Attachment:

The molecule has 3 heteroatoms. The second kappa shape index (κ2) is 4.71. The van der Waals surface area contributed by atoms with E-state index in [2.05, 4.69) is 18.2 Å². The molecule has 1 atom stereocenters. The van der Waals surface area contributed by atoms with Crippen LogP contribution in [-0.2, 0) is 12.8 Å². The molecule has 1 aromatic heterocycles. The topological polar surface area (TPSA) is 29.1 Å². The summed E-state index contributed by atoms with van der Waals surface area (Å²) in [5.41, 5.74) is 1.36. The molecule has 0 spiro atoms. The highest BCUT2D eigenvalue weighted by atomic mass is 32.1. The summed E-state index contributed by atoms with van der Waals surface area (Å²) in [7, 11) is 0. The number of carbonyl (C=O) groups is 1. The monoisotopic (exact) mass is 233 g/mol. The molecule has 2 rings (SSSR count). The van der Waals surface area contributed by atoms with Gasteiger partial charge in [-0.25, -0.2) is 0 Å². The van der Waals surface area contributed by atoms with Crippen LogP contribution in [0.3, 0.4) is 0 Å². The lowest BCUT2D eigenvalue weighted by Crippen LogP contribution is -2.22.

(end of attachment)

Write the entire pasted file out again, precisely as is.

The molecule has 3 heteroatoms. The second kappa shape index (κ2) is 4.71. The van der Waals surface area contributed by atoms with E-state index in [2.05, 4.69) is 18.2 Å². The molecule has 1 atom stereocenters. The van der Waals surface area contributed by atoms with Crippen LogP contribution in [-0.2, 0) is 12.8 Å². The molecule has 1 aromatic heterocycles. The topological polar surface area (TPSA) is 29.1 Å². The summed E-state index contributed by atoms with van der Waals surface area (Å²) in [5.41, 5.74) is 1.36. The molecule has 0 spiro atoms. The highest BCUT2D eigenvalue weighted by atomic mass is 32.1. The summed E-state index contributed by atoms with van der Waals surface area (Å²) in [7, 11) is 0. The number of carbonyl (C=O) groups is 1. The monoisotopic (exact) mass is 233 g/mol. The molecule has 2 rings (SSSR count). The van der Waals surface area contributed by atoms with Gasteiger partial charge in [-0.25, -0.2) is 0 Å². The van der Waals surface area contributed by atoms with Crippen LogP contribution in [0.3, 0.4) is 0 Å². The lowest BCUT2D eigenvalue weighted by Crippen LogP contribution is -2.22.